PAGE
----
Intellectual Property Rights

Norms are a human construct meant to establish acceptable behavior and decrease conflict within a community. A norm in one community does not have to match a norm in another community. Community norms are created through many different methodologies.

Creation of a property or service is independent of any community norms. Community norms are solely for the purpose of protecting property or services that have already been established.

The difficulty with both intellectual property and intellectual service is that much of it is easily created by everyone. It's within basic human capabilities to quickly learn intellectual skills with no tangible prerequisites. Without community norms protecting these intellectual commodities, then an owner can only hope to protect them by their high skill requirement or tying them to a tangible prerequisite.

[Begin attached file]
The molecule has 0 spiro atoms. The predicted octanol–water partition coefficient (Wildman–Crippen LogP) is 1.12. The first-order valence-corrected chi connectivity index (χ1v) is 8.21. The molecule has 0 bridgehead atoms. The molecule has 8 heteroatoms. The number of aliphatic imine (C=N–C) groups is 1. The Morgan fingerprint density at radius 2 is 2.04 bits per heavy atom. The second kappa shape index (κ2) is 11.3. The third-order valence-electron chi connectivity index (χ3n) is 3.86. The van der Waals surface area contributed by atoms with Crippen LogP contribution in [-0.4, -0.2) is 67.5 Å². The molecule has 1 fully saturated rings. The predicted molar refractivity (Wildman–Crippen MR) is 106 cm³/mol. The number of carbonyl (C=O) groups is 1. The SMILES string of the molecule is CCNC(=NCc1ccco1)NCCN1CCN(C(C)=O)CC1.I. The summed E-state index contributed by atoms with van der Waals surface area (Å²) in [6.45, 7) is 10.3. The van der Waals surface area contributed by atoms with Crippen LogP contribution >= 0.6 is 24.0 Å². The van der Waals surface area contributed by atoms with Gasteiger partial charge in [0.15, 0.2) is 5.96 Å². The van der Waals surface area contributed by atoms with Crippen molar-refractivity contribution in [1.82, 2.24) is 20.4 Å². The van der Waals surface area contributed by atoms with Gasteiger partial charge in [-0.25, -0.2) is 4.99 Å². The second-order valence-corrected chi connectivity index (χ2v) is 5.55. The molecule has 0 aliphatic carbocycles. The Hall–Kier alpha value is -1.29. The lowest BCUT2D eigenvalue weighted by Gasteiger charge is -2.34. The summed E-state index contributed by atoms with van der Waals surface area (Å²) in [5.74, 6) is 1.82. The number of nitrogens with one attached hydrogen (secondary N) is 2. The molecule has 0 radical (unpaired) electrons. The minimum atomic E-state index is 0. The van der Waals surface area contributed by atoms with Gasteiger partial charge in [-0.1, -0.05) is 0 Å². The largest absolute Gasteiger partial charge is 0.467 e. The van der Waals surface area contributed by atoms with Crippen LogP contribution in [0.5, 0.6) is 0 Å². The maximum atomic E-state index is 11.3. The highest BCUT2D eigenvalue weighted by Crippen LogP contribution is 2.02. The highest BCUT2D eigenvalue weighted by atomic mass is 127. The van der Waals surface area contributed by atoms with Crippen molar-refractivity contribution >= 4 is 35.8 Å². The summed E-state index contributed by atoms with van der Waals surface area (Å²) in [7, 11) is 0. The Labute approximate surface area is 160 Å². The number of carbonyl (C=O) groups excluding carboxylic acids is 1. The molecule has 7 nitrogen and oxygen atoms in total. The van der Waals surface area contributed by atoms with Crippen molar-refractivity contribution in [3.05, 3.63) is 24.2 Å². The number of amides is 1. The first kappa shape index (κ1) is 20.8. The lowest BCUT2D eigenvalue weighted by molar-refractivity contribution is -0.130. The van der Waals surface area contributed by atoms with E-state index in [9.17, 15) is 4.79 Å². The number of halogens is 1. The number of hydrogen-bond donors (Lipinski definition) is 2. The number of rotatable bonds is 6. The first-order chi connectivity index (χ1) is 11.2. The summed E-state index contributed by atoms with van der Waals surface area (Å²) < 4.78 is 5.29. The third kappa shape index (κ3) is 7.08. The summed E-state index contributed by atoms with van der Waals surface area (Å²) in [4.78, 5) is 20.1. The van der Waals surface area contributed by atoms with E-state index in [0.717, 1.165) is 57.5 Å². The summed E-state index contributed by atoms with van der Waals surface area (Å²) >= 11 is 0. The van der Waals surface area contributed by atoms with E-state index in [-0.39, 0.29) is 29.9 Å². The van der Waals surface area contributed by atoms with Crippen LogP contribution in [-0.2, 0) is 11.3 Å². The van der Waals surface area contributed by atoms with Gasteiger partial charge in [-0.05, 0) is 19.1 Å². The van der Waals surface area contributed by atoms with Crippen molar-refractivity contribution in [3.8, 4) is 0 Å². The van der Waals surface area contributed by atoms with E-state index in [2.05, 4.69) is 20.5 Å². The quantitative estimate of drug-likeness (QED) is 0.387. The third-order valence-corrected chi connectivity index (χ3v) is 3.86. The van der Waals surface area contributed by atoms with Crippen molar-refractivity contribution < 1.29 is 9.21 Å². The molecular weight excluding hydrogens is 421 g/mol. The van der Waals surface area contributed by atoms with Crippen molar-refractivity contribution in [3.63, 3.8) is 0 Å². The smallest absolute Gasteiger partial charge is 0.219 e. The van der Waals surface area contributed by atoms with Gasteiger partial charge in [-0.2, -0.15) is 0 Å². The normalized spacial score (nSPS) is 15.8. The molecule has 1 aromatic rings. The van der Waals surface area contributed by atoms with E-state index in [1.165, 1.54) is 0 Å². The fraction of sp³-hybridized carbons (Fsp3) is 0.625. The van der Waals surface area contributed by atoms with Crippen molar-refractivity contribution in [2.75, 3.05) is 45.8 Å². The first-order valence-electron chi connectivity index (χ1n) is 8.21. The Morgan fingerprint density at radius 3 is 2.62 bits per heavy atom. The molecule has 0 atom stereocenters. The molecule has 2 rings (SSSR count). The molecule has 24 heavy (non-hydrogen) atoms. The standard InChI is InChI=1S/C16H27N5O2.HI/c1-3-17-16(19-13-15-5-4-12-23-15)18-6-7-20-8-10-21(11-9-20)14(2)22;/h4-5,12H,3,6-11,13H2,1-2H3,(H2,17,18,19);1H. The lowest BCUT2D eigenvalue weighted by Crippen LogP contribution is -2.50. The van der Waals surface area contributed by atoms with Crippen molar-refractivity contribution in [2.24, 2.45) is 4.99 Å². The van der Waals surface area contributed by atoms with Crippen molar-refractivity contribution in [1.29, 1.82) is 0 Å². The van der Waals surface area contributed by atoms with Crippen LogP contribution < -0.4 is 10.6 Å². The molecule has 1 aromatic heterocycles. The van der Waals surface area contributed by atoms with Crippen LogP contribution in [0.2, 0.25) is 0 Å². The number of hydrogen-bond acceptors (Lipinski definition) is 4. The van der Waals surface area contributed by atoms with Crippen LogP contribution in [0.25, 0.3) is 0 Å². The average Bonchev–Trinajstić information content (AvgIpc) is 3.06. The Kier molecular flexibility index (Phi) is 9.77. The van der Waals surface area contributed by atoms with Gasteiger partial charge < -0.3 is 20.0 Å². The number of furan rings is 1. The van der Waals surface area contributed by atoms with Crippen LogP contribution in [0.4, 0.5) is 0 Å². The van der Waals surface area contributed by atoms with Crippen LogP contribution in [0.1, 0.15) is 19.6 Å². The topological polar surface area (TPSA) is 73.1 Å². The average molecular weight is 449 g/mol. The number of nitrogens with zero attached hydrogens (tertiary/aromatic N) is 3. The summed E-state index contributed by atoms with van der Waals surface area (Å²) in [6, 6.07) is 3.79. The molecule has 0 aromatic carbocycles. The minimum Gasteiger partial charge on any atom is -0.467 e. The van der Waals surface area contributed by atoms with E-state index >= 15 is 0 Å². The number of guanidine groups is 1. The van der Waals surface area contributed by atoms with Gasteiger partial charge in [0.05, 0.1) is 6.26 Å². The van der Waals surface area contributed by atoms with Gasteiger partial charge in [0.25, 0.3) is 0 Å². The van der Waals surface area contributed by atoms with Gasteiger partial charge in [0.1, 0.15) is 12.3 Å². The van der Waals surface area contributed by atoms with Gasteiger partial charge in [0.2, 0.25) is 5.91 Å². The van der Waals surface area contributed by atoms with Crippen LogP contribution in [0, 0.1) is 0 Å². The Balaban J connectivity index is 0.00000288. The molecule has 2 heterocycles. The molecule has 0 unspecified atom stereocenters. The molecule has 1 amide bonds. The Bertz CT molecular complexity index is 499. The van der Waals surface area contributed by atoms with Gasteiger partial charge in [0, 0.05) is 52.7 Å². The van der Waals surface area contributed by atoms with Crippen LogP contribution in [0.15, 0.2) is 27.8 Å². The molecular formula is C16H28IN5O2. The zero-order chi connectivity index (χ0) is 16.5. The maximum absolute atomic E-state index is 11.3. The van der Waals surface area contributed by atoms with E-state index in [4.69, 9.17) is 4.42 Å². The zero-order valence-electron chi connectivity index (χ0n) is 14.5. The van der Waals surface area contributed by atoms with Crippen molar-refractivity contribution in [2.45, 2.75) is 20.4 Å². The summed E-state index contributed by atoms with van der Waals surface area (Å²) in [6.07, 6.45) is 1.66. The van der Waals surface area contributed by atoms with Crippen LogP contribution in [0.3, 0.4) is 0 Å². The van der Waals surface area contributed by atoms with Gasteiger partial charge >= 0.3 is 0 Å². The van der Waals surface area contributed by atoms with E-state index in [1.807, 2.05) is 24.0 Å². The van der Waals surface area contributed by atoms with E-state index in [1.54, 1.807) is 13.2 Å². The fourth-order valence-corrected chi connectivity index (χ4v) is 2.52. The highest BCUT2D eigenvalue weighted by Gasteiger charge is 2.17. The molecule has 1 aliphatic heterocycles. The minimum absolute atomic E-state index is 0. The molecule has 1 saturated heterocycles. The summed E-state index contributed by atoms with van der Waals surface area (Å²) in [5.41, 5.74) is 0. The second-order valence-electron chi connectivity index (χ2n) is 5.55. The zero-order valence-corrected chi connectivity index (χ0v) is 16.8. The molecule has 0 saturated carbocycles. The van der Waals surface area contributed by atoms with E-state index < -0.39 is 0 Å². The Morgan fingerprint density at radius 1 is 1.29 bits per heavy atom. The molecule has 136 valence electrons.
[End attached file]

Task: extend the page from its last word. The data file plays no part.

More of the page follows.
Stages of Property Theory

  1. Establishment of property
  2. Establishment of rights
  3. Establishment of enforcement

All discussions of property must incorporate each of these stages of property. Many people can agree on at least one of these stages with their opponents, but they compress all these stages into one and assume that a much larger divide exists than actually does. If people can ascertain where their disagreements lie, then the discussion can be better focused in on that one particular stage.

Establishment of property means the definitions by which property comes into the world. Most libertarians accept Locke's Labor Theory of Property, even though they might not all accept his Provisos.

Establishment of rights comes only after there is a context from which to lay these rights upon. So first property must be agreed to exist before rights can be established over that property.

Establishment of enforcement comes after which rights are known to need protection. Without a context of rights, then there is nothing to lay enforcement upon.